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Regardless of their jobs, scientists and engineers increase employers’ productivity

June 21, 2018

The conclusion from the working paper, The Effects of Scientists and Engineers on Productivity and Earnings at the Establishment Where They Work, by Erling Barth, James C. Davis, Richard B. Freeman, and Andrew J. Wang, is pretty clear for manufacturers and policy advocates for improving U.S. manufacturing: firms should hire as many scientists and engineers as possible.  The research finds, Morgan Foy explains in an NBER Digest article, that occupational statistics reveal approximately 80 percent of people trained as scientists and engineers do not work in R&D jobs.  Filling a company’s payroll with as many of these people, regardless of their position, seems to pay off. The authors’ research concluded a 10 percent increase in the proportion of scientist and engineer employment within a manufacturing establishment was associated with a 4 percent increase in total factor productivity for the firm.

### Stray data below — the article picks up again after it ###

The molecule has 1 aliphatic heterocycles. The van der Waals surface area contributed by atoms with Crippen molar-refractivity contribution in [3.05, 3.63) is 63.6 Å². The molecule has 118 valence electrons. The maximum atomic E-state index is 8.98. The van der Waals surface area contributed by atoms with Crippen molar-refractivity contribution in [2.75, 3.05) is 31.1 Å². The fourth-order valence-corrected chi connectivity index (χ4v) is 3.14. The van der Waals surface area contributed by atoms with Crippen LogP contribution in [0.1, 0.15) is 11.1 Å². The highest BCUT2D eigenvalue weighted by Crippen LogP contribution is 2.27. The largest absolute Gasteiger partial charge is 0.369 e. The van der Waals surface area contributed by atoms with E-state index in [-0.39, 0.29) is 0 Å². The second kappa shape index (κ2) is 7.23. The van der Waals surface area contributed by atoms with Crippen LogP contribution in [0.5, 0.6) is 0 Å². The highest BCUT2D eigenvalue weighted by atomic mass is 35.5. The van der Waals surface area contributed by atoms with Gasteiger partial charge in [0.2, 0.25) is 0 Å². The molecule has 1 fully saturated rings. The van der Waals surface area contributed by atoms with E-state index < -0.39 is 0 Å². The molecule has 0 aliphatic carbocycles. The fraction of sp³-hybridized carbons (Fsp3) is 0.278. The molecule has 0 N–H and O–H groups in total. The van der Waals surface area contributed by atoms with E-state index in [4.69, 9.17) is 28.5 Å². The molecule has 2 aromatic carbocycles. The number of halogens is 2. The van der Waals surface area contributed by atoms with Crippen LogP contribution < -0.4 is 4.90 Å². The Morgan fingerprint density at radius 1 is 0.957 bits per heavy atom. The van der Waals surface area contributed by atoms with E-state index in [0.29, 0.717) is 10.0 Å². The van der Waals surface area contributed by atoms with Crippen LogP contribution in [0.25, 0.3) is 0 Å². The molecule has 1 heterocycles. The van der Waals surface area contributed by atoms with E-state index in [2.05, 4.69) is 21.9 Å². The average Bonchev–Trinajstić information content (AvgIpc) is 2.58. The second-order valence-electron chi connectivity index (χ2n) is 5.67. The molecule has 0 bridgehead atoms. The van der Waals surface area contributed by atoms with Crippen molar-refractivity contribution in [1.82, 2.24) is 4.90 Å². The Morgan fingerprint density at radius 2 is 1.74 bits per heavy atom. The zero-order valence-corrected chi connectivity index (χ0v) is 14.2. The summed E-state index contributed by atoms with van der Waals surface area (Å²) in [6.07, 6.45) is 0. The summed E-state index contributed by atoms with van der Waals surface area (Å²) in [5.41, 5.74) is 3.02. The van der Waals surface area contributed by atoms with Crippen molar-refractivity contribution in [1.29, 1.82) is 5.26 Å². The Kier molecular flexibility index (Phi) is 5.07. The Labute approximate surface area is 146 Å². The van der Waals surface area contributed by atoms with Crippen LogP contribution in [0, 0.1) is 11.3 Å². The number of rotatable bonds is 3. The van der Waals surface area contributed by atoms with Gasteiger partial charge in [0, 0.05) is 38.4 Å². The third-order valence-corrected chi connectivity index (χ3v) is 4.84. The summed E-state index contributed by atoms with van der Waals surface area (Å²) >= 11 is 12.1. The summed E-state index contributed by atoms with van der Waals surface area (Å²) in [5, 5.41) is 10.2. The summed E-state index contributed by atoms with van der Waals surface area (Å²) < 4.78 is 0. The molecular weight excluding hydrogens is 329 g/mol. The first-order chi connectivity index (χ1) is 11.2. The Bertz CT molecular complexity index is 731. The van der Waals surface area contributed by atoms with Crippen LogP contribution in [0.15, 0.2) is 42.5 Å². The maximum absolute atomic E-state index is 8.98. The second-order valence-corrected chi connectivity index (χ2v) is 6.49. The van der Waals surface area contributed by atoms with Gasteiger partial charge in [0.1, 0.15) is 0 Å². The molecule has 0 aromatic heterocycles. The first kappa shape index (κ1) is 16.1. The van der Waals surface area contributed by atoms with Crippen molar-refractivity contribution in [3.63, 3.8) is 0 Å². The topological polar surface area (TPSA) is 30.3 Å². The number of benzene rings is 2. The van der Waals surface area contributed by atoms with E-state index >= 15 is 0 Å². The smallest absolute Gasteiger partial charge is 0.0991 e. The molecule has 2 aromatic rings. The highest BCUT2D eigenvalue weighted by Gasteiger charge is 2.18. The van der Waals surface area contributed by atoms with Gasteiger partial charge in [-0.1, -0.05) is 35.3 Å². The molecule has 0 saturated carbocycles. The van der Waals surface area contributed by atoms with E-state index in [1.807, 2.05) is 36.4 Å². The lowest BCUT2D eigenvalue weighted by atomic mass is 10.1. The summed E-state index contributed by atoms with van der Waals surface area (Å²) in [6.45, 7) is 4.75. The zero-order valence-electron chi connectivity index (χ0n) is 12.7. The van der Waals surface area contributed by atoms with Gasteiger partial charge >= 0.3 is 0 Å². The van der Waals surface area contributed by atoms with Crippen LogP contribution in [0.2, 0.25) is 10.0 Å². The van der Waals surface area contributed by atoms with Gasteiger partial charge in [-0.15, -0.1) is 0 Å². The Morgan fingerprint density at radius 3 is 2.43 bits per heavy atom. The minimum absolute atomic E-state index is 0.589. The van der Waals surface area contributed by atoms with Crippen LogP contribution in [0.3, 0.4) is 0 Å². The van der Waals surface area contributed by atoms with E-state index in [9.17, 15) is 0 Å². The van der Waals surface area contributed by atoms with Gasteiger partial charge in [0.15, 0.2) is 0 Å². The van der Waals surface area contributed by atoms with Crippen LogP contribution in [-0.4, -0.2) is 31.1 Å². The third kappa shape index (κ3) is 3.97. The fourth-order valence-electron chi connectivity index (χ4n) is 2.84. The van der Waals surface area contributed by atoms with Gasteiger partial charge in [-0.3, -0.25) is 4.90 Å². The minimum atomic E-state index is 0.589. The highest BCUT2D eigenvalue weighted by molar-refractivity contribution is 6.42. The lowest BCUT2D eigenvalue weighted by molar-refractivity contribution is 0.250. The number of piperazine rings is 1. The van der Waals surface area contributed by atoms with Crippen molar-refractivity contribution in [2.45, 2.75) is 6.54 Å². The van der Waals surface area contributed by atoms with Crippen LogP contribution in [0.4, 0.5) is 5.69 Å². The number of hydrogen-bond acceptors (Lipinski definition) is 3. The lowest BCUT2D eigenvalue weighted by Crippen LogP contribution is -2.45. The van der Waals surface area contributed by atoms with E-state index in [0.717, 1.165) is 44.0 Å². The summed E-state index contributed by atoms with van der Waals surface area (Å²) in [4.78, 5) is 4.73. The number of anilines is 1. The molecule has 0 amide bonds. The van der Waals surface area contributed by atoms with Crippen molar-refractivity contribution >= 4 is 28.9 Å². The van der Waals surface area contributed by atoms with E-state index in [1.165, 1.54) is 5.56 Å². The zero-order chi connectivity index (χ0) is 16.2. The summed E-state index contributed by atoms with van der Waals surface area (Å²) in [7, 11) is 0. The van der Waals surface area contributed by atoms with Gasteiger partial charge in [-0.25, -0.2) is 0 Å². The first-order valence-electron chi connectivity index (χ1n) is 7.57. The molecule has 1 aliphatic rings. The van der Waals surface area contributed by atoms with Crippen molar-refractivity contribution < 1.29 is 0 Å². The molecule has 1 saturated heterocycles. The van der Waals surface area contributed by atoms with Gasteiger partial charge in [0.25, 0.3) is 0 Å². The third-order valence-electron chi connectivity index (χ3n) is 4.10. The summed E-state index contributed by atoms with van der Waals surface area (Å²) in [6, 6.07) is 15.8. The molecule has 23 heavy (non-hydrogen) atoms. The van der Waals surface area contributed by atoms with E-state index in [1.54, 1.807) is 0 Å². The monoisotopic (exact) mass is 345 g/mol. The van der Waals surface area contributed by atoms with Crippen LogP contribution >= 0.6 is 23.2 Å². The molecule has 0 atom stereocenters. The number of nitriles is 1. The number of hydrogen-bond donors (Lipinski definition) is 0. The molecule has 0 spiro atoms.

Increased concentration of scientists and engineers in a firm is also good news for the employees’ paychecks. Foy points out the research found a worker shifting their employment to a company with a 10 percentage point higher scientist and engineer proportion can yield 2 percent higher earnings.

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